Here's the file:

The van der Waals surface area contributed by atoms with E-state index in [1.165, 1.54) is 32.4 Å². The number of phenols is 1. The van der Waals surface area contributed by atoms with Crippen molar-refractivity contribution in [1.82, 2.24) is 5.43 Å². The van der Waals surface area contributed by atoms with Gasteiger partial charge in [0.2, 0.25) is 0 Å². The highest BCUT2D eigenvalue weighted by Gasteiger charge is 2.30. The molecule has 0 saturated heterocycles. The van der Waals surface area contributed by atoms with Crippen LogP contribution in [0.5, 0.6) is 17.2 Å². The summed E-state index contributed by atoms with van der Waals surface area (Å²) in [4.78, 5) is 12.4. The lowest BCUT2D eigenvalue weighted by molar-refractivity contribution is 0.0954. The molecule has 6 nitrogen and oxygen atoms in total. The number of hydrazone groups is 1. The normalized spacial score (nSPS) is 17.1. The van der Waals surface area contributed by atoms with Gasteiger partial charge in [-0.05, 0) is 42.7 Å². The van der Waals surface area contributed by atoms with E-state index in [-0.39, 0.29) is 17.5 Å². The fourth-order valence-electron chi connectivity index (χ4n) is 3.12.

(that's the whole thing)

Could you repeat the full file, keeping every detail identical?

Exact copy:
The van der Waals surface area contributed by atoms with E-state index in [1.165, 1.54) is 32.4 Å². The number of phenols is 1. The van der Waals surface area contributed by atoms with Crippen molar-refractivity contribution in [1.82, 2.24) is 5.43 Å². The van der Waals surface area contributed by atoms with Gasteiger partial charge in [0.2, 0.25) is 0 Å². The highest BCUT2D eigenvalue weighted by Gasteiger charge is 2.30. The molecule has 0 saturated heterocycles. The van der Waals surface area contributed by atoms with Crippen LogP contribution in [0.5, 0.6) is 17.2 Å². The summed E-state index contributed by atoms with van der Waals surface area (Å²) in [4.78, 5) is 12.4. The lowest BCUT2D eigenvalue weighted by molar-refractivity contribution is 0.0954. The molecule has 6 nitrogen and oxygen atoms in total. The number of hydrazone groups is 1. The normalized spacial score (nSPS) is 17.1. The van der Waals surface area contributed by atoms with Gasteiger partial charge in [-0.05, 0) is 42.7 Å². The van der Waals surface area contributed by atoms with E-state index in [-0.39, 0.29) is 17.5 Å². The fourth-order valence-electron chi connectivity index (χ4n) is 3.12.